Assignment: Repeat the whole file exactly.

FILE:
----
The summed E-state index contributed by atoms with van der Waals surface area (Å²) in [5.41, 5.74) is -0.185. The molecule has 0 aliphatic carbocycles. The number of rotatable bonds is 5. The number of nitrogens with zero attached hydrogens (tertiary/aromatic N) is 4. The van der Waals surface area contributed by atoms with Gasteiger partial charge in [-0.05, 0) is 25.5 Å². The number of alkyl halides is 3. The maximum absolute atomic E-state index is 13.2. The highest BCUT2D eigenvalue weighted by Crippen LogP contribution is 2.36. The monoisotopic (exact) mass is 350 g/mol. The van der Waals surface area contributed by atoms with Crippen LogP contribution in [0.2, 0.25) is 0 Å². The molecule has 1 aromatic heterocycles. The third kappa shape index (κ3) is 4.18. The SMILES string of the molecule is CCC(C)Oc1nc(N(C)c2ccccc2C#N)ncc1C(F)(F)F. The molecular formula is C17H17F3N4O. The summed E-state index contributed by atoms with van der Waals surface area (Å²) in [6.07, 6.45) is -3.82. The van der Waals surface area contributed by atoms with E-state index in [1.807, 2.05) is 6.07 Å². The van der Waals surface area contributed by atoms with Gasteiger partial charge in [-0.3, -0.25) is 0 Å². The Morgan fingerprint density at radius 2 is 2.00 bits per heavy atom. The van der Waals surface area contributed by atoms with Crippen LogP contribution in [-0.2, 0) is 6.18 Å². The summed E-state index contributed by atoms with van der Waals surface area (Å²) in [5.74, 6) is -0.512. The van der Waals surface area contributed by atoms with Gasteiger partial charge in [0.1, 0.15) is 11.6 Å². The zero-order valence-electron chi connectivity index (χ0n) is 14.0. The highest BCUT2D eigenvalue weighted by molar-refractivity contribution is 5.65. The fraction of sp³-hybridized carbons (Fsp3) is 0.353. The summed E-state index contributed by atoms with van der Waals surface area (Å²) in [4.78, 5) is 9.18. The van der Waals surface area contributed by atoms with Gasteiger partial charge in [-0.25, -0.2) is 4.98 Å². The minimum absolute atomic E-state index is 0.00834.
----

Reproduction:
The summed E-state index contributed by atoms with van der Waals surface area (Å²) in [5.41, 5.74) is -0.185. The molecule has 0 aliphatic carbocycles. The number of rotatable bonds is 5. The number of nitrogens with zero attached hydrogens (tertiary/aromatic N) is 4. The van der Waals surface area contributed by atoms with Gasteiger partial charge in [-0.05, 0) is 25.5 Å². The number of alkyl halides is 3. The maximum absolute atomic E-state index is 13.2. The highest BCUT2D eigenvalue weighted by Crippen LogP contribution is 2.36. The monoisotopic (exact) mass is 350 g/mol. The van der Waals surface area contributed by atoms with Crippen LogP contribution in [0.2, 0.25) is 0 Å². The molecule has 1 aromatic heterocycles. The third kappa shape index (κ3) is 4.18. The SMILES string of the molecule is CCC(C)Oc1nc(N(C)c2ccccc2C#N)ncc1C(F)(F)F. The molecular formula is C17H17F3N4O. The summed E-state index contributed by atoms with van der Waals surface area (Å²) in [6.07, 6.45) is -3.82. The van der Waals surface area contributed by atoms with E-state index in [1.807, 2.05) is 6.07 Å². The van der Waals surface area contributed by atoms with Gasteiger partial charge in [-0.3, -0.25) is 0 Å². The Morgan fingerprint density at radius 2 is 2.00 bits per heavy atom. The van der Waals surface area contributed by atoms with Crippen LogP contribution in [-0.2, 0) is 6.18 Å². The summed E-state index contributed by atoms with van der Waals surface area (Å²) in [5.74, 6) is -0.512. The van der Waals surface area contributed by atoms with Gasteiger partial charge in [0.1, 0.15) is 11.6 Å². The zero-order valence-electron chi connectivity index (χ0n) is 14.0. The highest BCUT2D eigenvalue weighted by molar-refractivity contribution is 5.65. The fraction of sp³-hybridized carbons (Fsp3) is 0.353. The summed E-state index contributed by atoms with van der Waals surface area (Å²) in [4.78, 5) is 9.18. The van der Waals surface area contributed by atoms with Gasteiger partial charge in [-0.25, -0.2) is 4.98 Å². The minimum absolute atomic E-state index is 0.00834.